“I assure you, corrupt tax collectors and prostitutes will get into the Kingdom of God before you do. For John the Baptist came and showed you the way to life, and you didn’t believe him, while tax collectors and prostitutes did. And even when you saw this happening, you refused to turn from your sins and believe him.”
How do you celebrate Easter?
Of course our consumer culture is obsessed with bunnies and candy-filled eggs and sugary animal-shaped marshmallows that do not taste anywhere near good enough to compensate for the cavities you can immediately feel forming as you chew them.
Then there are the Christian “purists” who shun the pagan fertility symbols and shame the watered-down American church for promoting traditions rooted in sin.
And then you’ve got someone a little more like me, a Christian reflecting on and celebrating the defining moments of my faith while also taking my kids to Easter egg hunts. I’m not entirely buying into the Easter sales pitch (this may have more to do with my being broke than pious), but I’m not going to give you a hard time about it either. I usually forget to get/hide Easter baskets for my kids, and therefore we have sort of avoided the whole Easter Bunny thing. My family “believed” in the Easter Bunny growing up, and I think I turned out okay, so I’m not necessarily opposed to it. But do you think I’m a better Christian if I say we choose to focus on Jesus during the Easter season? We are Christians, we are pastors, we focus on Jesus… but I’m also forgetful, so try not to be too impressed.
The way I personally focus on Jesus during this season is by retracing his steps leading up to the Crucifixion. I’m not just talking about the Last Supper and trial, but I’m really interested in his ministry in Jerusalem. He knew this was his last stop before his death, and he had a lot to say to God’s Chosen people of Israel. Have you ever noticed the weight we give to a person’s last words? It seems only fitting we give that same weight to Jesus’ last teachings, as they may hold some important insight into the things Jesus valued the most.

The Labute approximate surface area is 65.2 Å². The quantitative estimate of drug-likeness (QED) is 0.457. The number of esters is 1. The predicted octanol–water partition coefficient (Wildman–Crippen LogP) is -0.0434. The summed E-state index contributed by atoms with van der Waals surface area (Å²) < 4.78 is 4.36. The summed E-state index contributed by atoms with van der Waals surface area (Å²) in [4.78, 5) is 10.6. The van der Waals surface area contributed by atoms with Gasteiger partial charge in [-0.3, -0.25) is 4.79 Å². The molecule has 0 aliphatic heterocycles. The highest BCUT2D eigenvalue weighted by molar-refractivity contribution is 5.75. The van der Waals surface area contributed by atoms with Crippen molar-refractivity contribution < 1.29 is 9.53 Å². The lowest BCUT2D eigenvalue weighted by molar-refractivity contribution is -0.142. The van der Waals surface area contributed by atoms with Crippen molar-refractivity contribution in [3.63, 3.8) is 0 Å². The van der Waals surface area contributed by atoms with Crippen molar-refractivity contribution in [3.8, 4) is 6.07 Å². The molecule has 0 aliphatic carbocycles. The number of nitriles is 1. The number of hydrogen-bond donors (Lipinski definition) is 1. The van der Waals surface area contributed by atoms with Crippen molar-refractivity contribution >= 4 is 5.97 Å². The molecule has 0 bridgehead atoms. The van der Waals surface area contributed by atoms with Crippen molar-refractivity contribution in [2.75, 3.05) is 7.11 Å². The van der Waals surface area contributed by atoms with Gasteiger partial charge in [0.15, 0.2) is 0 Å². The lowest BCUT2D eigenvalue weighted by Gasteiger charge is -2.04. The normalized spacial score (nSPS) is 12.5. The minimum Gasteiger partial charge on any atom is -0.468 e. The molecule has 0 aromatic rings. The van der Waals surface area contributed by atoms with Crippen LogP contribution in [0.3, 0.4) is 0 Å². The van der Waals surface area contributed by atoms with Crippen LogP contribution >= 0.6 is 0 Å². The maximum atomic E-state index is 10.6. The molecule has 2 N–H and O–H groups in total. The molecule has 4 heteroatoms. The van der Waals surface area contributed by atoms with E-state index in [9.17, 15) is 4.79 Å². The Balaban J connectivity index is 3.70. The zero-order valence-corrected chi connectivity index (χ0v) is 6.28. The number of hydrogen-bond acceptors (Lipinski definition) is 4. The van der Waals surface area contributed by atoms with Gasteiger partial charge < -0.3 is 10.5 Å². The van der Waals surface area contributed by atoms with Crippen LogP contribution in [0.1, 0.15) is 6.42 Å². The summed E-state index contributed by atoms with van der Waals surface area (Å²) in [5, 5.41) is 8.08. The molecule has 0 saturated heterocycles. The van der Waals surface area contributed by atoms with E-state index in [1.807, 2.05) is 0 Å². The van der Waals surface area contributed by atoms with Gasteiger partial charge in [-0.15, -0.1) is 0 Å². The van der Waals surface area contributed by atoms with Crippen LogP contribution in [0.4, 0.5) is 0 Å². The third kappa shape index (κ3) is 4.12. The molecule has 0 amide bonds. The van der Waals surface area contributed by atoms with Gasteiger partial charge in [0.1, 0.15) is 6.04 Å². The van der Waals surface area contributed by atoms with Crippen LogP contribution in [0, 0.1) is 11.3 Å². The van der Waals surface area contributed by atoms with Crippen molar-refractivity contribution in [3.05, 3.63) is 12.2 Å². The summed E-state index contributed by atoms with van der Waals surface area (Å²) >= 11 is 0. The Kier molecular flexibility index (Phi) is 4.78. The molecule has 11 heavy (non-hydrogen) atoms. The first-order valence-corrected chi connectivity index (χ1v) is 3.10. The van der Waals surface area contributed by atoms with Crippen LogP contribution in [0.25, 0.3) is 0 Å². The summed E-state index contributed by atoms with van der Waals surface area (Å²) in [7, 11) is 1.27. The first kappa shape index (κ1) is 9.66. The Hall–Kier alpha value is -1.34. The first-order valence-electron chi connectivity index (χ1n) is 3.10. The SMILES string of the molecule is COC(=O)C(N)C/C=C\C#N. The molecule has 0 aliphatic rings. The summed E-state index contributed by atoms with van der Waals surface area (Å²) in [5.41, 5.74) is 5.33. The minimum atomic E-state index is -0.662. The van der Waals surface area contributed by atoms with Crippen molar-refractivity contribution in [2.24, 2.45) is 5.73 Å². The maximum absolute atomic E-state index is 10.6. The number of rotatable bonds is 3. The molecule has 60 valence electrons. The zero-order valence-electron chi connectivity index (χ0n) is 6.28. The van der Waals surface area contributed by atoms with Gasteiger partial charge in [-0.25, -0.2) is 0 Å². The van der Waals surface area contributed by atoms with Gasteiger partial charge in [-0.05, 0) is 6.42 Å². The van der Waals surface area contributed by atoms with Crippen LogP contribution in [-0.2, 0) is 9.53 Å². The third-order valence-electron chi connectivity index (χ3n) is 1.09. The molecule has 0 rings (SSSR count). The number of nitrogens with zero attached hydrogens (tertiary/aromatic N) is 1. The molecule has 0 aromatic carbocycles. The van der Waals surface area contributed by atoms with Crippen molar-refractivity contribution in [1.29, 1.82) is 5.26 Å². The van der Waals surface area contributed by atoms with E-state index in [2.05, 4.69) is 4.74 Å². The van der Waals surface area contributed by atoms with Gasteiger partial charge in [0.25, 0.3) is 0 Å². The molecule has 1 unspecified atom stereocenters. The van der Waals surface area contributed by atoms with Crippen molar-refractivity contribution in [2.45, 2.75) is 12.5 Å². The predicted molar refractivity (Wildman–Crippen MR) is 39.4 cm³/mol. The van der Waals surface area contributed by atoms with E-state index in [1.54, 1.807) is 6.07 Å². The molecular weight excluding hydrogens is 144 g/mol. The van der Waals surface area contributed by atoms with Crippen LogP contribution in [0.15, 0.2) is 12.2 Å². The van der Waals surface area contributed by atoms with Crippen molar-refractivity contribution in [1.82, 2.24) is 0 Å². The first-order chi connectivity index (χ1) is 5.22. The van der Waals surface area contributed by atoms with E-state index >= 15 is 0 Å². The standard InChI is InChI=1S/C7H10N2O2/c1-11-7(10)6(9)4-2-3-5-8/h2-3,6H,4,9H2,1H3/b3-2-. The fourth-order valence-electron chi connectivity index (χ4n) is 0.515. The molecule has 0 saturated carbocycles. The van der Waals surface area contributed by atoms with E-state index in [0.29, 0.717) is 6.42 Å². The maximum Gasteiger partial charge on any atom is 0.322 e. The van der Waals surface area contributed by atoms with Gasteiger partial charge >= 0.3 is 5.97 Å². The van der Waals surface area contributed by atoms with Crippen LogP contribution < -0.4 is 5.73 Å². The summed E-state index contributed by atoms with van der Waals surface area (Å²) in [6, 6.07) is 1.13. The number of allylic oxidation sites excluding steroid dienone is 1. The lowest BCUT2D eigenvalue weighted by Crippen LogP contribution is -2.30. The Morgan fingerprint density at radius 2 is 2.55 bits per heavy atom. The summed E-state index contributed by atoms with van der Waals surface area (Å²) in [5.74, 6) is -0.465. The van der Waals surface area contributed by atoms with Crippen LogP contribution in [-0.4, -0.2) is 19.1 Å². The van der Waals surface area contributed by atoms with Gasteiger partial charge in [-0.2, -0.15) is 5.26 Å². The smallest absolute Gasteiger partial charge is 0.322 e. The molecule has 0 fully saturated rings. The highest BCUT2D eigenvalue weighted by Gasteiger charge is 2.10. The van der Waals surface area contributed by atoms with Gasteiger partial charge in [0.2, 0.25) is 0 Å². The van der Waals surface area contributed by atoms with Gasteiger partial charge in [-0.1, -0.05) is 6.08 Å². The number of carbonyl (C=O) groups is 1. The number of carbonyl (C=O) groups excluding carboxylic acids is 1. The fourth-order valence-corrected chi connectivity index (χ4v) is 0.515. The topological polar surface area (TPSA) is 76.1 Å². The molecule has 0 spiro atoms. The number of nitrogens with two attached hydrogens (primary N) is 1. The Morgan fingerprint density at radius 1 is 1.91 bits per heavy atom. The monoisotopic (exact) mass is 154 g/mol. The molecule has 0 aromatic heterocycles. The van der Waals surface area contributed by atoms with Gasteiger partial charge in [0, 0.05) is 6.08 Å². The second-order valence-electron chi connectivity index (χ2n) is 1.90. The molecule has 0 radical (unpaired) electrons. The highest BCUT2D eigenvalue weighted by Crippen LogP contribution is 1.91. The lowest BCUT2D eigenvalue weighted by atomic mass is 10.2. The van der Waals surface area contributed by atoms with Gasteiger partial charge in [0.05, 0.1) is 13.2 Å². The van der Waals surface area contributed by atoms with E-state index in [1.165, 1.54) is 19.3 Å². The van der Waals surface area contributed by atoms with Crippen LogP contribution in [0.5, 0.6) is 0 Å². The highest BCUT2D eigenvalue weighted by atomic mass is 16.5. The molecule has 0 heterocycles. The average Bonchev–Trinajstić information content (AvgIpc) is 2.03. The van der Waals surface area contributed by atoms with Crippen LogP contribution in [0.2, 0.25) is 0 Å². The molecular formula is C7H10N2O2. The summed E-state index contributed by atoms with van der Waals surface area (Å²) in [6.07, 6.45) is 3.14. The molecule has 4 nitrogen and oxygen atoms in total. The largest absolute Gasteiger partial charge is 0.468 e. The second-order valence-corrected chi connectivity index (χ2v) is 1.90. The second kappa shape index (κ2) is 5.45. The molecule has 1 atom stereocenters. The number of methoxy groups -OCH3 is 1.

In the synoptic gospel accounts, Jesus rode into Jerusalem on a donkey, and his first stop was the Temple. He was so appalled by the blatant exploitation going on in the courtyard that he went on a rampage against the religious leaders who had allowed worship to be marketed as a commodity. (Well that could preach today.)
I don’t think it looked like this, but I love this video:
What in the name of Me is going on in here??
Soon after this, Jesus started preaching in the Temple and among the people. He didn’t get a warm reception from the Pharisees, or the religious elite, because he said stuff like this:
[Jesus said to the priests and leaders,] “But what do you think about this? A man with two sons told the older boy, ‘Son, go out and work in the vineyard today.’ The son answered, ‘No, I won’t go,’ but later he changed his mind and went anyway. Then the father told the other son, ‘You go,’ and he said, ‘Yes, sir, I will.’ But he didn’t go. Which of the two was obeying his father?”
They replied, “The first, of course.”
Then Jesus explained his meaning: “I assure you, corrupt tax collectors and prostitutes will get into the Kingdom of God before you do. For John the Baptist came and showed you the way to life, and you didn’t believe him, while tax collectors and prostitutes did. And even when you saw this happening, you refused to turn from your sins and believe him.”
The more we read and focus on Jesus’ words, the more we see that the Gospel is a message of the heart. Jesus came to fulfill the Law of Israel by demonstrating it was all about our hearts in the first place. His sacrificial death made a way for us to be reconciled to the Father by faith alone, and the works of love will be a natural outflowing of our hearts, which now have peace through Christ.
My favorite way to celebrate Easter is by sharing that message of hope and love with those who might not make it into church Sunday morning to hear it from a pulpit. Today’s post is late on this Good Friday because I was out late last night hitting up my local strip clubs. No, I don’t carry a Bible or memorize a sermon, and most of the time we chat about our kids or hair or movies. But the Love of the Father is consistent, pursuing, relentless, and doesn’t require that you get your act together in order to receive it. I don’t walk into those clubs carrying Jesus with me; I follow him in, because he’s already there, loving his children.
Don’t be like the Pharisees who missed the Truth standing right in front of them while those they condemned jumped on the Jesus train. Today is Good Friday, and in the sorrow of Christ’s death, we rejoice that he paid that price for ALL of us.